July Books

I read 4 books in July. I’ve fallen out of my reading routine a little bit, but I’m leaning back into it.

Here’s what I read this month.


81Fre4Ahu4L.jpgRaney Moore is a partner in her law firm, has twin daughters that keep their noses clean and a slightly nerdy, successful husband that loves her and their life together, or so she assumes until her life as she knows it becomes a massive dumpster fire after learning about her husband’s infidelity.

I could go on and on about how this affects Raney and her life but I don’t want to do that, I want to talk about how after all this happens Raney is finally able to find herself….the real Raney that she has never met…in her entire life. The first part of the book was fantastic, all I could do was smile, shake my head and say damn, she did it for her. I didn’t enjoy the second half of the book, it was rushed and the author didn’t seem to know how she wanted to continue the book.


51iN9-PFn8L.jpgThere are so many fantastic elements to this novel. The book opens with the Perez family fleeing Cuba after the revolution. This is the first thread of the story. The second is Elise Perez’s granddaughter Marisol, traveling to Cuba, sixty years later to scatter her ashes in the country she had loved.

The history of Cuba, Batista, Che and Castro are told in bold, detailed fashion using the Perez family to add a human element and interest to the story. This story would be my favorite part of the book, a look back at what happened to the Perez family, and a revolution that promised much be delivered little. Said to have ended Batista’s cruelty, in effect, in one quote by the author, it just replaced one dictator with another.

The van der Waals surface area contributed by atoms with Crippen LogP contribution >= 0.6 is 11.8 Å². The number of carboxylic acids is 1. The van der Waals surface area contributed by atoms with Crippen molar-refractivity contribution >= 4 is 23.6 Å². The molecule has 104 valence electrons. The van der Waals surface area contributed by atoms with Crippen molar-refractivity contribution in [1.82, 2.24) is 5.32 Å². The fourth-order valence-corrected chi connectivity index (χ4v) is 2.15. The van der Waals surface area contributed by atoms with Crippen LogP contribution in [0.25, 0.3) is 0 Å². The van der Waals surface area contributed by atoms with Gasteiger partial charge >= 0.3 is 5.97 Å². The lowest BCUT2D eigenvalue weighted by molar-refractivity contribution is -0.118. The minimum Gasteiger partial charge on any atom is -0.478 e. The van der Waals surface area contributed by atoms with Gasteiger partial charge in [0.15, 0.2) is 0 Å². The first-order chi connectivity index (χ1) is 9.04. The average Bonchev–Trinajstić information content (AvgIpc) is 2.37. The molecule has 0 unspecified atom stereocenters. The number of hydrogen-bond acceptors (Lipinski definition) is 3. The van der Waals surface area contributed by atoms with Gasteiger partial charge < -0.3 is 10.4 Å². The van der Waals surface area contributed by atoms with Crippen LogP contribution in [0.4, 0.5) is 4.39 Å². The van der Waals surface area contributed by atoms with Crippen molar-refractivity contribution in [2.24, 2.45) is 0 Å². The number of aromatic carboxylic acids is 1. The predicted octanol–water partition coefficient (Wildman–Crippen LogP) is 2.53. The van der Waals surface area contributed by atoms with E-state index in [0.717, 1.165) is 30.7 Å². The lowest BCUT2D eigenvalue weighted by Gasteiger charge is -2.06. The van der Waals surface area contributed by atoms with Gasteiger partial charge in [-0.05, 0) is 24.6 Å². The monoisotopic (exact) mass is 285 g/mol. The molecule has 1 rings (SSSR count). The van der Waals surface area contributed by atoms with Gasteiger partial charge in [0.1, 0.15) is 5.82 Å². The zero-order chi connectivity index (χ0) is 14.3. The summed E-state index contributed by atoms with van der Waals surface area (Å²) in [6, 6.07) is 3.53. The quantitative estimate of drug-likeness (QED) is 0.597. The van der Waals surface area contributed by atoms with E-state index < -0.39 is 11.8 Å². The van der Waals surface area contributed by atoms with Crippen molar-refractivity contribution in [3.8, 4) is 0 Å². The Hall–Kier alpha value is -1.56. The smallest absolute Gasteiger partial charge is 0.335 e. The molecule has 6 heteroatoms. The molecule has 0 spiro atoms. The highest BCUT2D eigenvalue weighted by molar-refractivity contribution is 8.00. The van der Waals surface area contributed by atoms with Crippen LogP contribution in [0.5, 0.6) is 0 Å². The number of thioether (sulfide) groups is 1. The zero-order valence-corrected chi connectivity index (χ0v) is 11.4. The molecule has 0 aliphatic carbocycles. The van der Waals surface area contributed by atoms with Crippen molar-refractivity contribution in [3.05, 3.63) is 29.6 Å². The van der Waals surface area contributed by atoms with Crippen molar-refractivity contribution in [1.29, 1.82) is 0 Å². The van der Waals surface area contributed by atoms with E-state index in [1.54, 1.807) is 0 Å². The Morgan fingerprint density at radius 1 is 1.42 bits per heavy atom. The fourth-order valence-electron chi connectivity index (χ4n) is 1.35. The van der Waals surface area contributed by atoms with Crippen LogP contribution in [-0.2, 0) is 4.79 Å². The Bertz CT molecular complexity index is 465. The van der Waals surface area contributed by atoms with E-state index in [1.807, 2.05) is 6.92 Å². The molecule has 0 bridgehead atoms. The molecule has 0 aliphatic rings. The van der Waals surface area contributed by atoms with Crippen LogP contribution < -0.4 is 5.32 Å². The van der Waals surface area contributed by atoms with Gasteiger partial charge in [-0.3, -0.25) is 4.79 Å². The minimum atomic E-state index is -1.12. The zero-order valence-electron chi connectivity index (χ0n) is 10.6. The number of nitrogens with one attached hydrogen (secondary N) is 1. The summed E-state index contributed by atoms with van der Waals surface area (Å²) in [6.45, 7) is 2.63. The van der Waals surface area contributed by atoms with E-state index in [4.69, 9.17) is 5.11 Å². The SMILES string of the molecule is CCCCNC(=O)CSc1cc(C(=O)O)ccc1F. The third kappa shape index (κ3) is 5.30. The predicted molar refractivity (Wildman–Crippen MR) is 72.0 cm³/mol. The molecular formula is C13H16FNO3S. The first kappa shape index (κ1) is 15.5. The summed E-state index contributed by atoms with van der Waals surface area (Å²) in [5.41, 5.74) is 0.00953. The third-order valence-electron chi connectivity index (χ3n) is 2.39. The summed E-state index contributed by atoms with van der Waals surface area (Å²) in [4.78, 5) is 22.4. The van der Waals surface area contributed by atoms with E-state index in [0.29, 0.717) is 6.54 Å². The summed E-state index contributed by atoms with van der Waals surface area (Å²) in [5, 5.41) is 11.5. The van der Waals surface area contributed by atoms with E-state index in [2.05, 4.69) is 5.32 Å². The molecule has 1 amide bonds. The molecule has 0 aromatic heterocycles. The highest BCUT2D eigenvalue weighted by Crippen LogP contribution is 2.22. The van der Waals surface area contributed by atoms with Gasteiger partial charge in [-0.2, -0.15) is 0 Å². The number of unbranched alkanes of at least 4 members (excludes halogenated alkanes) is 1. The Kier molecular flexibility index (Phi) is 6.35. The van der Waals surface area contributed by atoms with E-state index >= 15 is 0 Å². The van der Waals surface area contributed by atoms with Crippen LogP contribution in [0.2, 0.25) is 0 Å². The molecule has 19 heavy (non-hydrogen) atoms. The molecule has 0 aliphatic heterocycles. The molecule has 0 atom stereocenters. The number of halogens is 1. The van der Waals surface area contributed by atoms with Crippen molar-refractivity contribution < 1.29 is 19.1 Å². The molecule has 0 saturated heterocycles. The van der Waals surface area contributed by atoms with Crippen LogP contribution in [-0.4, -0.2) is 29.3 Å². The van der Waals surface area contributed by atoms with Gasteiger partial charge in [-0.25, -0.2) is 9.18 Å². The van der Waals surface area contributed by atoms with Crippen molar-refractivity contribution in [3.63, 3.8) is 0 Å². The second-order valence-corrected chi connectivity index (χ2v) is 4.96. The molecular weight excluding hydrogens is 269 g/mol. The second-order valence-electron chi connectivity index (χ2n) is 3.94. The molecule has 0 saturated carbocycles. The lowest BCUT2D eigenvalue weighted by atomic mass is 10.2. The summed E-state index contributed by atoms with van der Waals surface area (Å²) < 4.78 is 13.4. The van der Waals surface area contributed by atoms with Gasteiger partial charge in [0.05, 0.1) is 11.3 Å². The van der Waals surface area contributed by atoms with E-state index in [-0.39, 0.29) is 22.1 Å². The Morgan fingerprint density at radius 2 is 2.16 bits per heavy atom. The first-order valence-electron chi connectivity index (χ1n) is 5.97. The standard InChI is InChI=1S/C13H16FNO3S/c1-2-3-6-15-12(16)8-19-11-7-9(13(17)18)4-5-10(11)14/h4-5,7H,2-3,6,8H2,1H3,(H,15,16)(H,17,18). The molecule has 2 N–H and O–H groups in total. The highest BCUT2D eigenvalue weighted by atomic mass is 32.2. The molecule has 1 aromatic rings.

Marisol would find love in Havana but also many other things she didn’t know she was looking for.  I enjoyed the characters, the different looks at the people who fled Cuba, and those who stayed. There are a few surprises along the way, in this very readable book. Things may be more open in Cuba but as the book shows the danger for some is far from over.

*sequel to Next Year In Havana, When We Left Cuba, is out in April! Here’s an EXCLUSIVE excerpt from the book which follows Beatriz Perez’s story.


when-lifegivesyoulemons.jpgThis is the cute follow up to The Devil Wears Prada, told from Emily’s perspective years later. It’s fun and nostalgic for anyone who loved Devil Wears Prada and even has a little cameo from Miranda Priestly. I totally pictured Emily Blunt and Meryl Streep the entire time I read this and I really, really enjoyed it. I’d read the other sequel to Devil Wears Prada and was underwhelmed but this one was good.

Emily is now 36 and a master celebrity fixer, but has fallen out of popularity with her clientele. When ex-model Karolina Hartwell is arrested for a DIY (but swears she wasn’t drinking), Emily steps in (alongside her lawyer friend Miriam) to to clear her name.


91nV8Kn8CaL.jpgThis was a fun psychological thriller. The pace at the begging is VERY slow. At one point I thought of giving up, but it really is not in my nature to do that. In the end, I am glad I stuck to it because the pace picked up. Though truth be told, quite early on I figured out who “the killer” was – or at least I had my suspicions, which proved to be correct.

6 university friends from Oxford are brought back together 10 years after a tragedy because a young French girl’s body is found, and they are the prime suspects. Severine was the girl next store: her body was found. She was loved, and hated. Was one of the 6 responsible for her death? None of them initially think so. Kate Channing, one of the six, is the inspectors main suspect, yet she knows she is innocent. Luckily she has a few people by her side, including Severine.